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Dissecting Junior Dos Santos’s Loss
Many fans, including myself, who had picked Junior Dos Santos to defeat Cain Velasquez at UFC 166, were not shocked or surprised at Velasquez’s victory Saturday night, but were, however, shocked and surprised at the manner of it.
A good number of fans had written Junior’s previous loss to Cain off, as an anomaly. That JDS was over trained for the fight and that his head wasn’t in the bout; that given another kick at the can, “Cigano” would rule the day with his superior boxing. However, that proved not to be the case.
So what happened?
First, let’s consider what went right.
Junior’s cardio looked considerably better than it did in his previous outing with the champ and he at least caught Velasquez with some heavy shots; true enough.
Cigano and regardless of the punishment he had taken, was still in the fight and still delivering powerful blows to Cain deep into the bout; reasonable enough.
Further, Junior once again proved himself to be an unbelievably tough opponent and one that will take all the punishment that Velasquez can hand him, and had he not bounced his head off the mat in the fifth with less than two minutes to go, he might well have survived to lose by decision rather than by TKO; fair enough.
Beyond that, there’s not much else in the way of positives to focus on.
Regarding what went wrong, it boils down to a few things.
First, although Junior’s cardio was better, it still wasn’t enough; not even close. Cigano was visibly tired by the second round and although still maintaining power in his shots, they were slower, more cumbersome and all reactive. Simply put, by the end of the second Dos Santos didn’t have it in him to take the fight to Cain, even if he could have.
On this point, Velasquez was able to outwork, outpace, push around and generally exhaust Cigano. If there is ever to be a fourth fight between the two, then Junior must solve this problem. Whether or not he can beat every other fighter in division matters not, if his cardio can’t keep up with Cain’s for more than a round or two.
As Cain will not tire, any opponent that wants to challenge him for the belt will either have to have a similar gas tank or find a way to negate Cain’s. It’s that cut and dried. If a fighter can’t do that, then they’ll only have a puncher’s chance of beating the champ.
As to Cigano’s much vaunted boxing, it didn’t show up. The whole night, Junior stood in front of Cain and presented no angles. The only time he moved off was to evade Cain and in doing so, he offered no counters. As such, he was simply chased down, clinched and beaten up.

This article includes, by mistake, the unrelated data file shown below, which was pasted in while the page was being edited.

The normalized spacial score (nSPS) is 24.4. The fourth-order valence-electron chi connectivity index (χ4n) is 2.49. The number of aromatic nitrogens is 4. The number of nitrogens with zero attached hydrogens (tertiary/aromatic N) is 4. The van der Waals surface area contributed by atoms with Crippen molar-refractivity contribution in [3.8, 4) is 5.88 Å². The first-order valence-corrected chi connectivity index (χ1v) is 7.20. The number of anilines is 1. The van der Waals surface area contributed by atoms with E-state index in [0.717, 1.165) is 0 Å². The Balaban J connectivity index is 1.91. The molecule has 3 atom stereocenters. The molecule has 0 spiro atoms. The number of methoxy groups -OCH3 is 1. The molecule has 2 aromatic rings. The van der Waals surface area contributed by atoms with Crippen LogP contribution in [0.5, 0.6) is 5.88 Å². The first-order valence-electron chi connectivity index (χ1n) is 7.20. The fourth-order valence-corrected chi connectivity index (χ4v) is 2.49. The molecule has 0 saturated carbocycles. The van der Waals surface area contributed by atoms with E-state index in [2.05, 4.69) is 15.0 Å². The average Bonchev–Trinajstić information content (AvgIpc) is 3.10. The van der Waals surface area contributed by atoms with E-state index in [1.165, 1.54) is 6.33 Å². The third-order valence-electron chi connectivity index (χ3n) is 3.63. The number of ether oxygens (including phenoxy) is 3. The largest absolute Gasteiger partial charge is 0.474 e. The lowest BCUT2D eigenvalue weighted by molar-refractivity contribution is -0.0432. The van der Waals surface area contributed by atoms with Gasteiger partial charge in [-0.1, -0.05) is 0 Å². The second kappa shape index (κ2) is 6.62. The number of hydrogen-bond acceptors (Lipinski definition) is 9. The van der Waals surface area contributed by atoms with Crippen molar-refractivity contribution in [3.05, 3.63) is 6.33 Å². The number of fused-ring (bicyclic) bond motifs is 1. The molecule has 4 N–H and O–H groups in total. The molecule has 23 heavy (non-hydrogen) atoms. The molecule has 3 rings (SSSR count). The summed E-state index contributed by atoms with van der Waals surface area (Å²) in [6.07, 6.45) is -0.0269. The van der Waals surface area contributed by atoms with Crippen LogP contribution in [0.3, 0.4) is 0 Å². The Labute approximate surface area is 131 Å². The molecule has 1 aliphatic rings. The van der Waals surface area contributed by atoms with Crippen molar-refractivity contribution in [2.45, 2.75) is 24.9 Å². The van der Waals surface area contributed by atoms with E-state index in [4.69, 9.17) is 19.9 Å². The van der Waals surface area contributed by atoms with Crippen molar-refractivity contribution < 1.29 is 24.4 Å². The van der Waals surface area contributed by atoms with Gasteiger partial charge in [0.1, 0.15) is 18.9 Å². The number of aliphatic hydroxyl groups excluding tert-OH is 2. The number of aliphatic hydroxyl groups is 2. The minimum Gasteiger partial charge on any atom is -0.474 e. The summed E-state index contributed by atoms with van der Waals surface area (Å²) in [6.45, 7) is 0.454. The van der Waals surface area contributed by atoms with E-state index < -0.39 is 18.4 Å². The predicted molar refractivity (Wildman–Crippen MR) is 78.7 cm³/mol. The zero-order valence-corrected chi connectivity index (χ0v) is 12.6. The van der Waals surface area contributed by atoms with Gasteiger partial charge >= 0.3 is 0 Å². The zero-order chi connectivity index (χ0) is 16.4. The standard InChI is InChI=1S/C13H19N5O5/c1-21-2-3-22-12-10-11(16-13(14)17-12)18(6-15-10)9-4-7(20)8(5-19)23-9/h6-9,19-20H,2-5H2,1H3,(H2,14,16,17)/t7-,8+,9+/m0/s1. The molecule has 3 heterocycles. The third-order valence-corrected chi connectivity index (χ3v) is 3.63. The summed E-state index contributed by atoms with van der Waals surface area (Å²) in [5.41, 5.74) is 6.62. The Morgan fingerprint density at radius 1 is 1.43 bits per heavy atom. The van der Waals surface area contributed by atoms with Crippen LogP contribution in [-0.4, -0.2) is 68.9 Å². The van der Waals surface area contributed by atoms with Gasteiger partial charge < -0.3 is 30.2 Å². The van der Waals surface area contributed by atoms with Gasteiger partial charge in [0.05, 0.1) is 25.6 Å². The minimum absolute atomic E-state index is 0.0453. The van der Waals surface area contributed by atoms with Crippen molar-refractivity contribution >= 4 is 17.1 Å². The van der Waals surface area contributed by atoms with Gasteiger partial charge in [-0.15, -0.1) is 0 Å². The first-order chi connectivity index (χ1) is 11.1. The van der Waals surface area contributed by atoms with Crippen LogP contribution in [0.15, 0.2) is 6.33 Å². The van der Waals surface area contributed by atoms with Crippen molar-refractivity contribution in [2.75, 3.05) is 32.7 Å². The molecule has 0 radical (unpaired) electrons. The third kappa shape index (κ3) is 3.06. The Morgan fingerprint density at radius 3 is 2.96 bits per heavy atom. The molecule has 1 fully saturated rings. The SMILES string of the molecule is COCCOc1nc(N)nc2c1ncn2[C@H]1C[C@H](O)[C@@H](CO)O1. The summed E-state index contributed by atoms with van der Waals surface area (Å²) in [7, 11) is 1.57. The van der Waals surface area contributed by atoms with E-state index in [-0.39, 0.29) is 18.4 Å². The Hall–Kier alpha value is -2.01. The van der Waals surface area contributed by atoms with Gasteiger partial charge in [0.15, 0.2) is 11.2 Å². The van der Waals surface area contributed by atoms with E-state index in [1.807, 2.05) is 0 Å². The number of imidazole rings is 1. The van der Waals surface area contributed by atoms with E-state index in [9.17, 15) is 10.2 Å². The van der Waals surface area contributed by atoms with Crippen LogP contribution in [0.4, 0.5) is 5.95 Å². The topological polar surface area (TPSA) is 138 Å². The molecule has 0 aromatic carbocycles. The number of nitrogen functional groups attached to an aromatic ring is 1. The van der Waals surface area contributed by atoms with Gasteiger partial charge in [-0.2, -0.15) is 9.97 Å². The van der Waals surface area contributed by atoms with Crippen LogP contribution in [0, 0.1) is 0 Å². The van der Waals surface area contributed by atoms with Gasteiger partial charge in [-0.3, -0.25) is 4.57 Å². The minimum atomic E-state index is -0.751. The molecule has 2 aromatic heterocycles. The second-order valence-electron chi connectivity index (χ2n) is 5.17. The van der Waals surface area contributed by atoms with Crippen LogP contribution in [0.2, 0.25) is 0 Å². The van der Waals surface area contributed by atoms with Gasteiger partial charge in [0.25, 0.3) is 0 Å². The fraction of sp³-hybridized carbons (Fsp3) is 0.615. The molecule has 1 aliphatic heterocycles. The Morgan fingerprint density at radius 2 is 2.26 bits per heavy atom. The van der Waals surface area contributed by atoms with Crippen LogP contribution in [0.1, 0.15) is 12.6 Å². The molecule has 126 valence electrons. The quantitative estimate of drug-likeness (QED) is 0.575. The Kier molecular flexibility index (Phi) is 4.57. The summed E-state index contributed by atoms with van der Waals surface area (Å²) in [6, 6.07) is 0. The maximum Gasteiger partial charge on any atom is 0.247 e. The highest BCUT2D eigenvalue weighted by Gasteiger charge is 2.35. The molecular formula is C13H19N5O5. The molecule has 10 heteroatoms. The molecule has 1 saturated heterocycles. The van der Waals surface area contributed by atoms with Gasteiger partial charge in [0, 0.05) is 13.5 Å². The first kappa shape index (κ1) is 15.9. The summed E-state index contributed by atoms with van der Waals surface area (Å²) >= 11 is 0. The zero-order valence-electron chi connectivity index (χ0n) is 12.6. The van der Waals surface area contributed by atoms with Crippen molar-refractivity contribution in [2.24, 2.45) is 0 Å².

All night long, Cigano was a sitting duck for Velasquez’s come forward style. Either standing there or backing up in a straight line, Junior demonstrated no foot work. It was simply non-existent. If JDS had one chance in that fight, it was that he had to work angles on Cain, keep him at range and deliver big bombs. He failed, miserably, in that effort.
On this issue and again, if there is to be a fourth fight between the two, Junior will need to solve this problem. Cigano has proven that no man in the heavyweight division is going to simply stand in front of Cain Velasquez and throw down, with him. It’s just not going to happen. The champ will simply plow through any fighter that attempts such a game plan. As such, Junior needs to go back to the drawing board on his boxing and become more mobile, elusive and effective in his counters.
To the point, Junior the boxer was out struck by Velasquez the wrestler, 143 to 46.
Finally, Junior’s wrestling.
Junior is a big, strong, powerful man and even looks to be more physically intimidating than does Velasquez. However, he was shoved around and controlled by the champ at will and for the second time in a row. The champ dictated every aspect of the fight and most importantly, that it would happen up against the cage. And on that point, not once in the bout did Cigano reverse Cain while pressed up against it; simply put, he was owned. Further still, although the champ only scored two takedowns in the fight it would be safe to assume that he could have easily scored more, had he wished.
Further, at no time in the fight was Cigano ever the “general”. He fought on his heels all night, in reverse and rarely at the Octagon’s center. All of this, primarily, because he couldn’t deal with Cain’s wrestling.
In a nutshell, Junior’s grappling is not where it needs to be to defeat Velasquez, and that if he ever hopes to have a serious shot of beating him, then he’ll need to solve this problem, as well.
In conclusion, Cigano needs a major league upgrade in his cardio, boxing and wrestling in order to deal with Cain Velasquez, and if the second best fighter in the division needs it, then it’s a reasonable assumption that every other fighter in the division needs it, too; word to the wise for Fabricio Werdum and his upcoming bout with the heavyweight champ.
Outside / Inside picture courtesy of Junior Dos Santos